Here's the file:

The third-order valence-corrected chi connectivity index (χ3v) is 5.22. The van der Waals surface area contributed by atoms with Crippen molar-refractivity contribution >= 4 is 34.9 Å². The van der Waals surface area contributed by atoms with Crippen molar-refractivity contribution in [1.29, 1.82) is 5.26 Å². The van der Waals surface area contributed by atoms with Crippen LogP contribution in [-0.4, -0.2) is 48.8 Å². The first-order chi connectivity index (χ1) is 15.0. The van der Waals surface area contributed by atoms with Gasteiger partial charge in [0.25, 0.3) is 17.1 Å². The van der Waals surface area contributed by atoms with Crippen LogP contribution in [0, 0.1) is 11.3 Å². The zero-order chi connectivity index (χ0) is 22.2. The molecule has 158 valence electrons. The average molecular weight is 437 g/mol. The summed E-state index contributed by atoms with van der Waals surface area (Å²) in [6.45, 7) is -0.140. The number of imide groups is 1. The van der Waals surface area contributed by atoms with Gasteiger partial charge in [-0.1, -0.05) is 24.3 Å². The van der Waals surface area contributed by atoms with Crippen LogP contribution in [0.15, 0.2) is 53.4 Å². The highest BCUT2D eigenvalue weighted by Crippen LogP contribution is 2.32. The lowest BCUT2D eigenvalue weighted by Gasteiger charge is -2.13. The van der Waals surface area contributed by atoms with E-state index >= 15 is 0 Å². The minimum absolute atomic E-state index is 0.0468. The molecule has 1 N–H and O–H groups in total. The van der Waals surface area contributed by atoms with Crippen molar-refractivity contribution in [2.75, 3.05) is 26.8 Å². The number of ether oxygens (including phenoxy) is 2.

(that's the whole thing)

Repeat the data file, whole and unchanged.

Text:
The third-order valence-corrected chi connectivity index (χ3v) is 5.22. The van der Waals surface area contributed by atoms with Crippen molar-refractivity contribution >= 4 is 34.9 Å². The van der Waals surface area contributed by atoms with Crippen molar-refractivity contribution in [1.29, 1.82) is 5.26 Å². The van der Waals surface area contributed by atoms with Crippen LogP contribution in [-0.4, -0.2) is 48.8 Å². The first-order chi connectivity index (χ1) is 15.0. The van der Waals surface area contributed by atoms with Gasteiger partial charge in [0.25, 0.3) is 17.1 Å². The van der Waals surface area contributed by atoms with Crippen LogP contribution in [0, 0.1) is 11.3 Å². The zero-order chi connectivity index (χ0) is 22.2. The molecule has 158 valence electrons. The average molecular weight is 437 g/mol. The summed E-state index contributed by atoms with van der Waals surface area (Å²) in [6.45, 7) is -0.140. The number of imide groups is 1. The van der Waals surface area contributed by atoms with Gasteiger partial charge in [-0.1, -0.05) is 24.3 Å². The van der Waals surface area contributed by atoms with Crippen LogP contribution in [0.15, 0.2) is 53.4 Å². The highest BCUT2D eigenvalue weighted by Crippen LogP contribution is 2.32. The lowest BCUT2D eigenvalue weighted by Gasteiger charge is -2.13. The van der Waals surface area contributed by atoms with E-state index >= 15 is 0 Å². The minimum absolute atomic E-state index is 0.0468. The molecule has 1 N–H and O–H groups in total. The van der Waals surface area contributed by atoms with Crippen molar-refractivity contribution in [2.75, 3.05) is 26.8 Å². The number of ether oxygens (including phenoxy) is 2.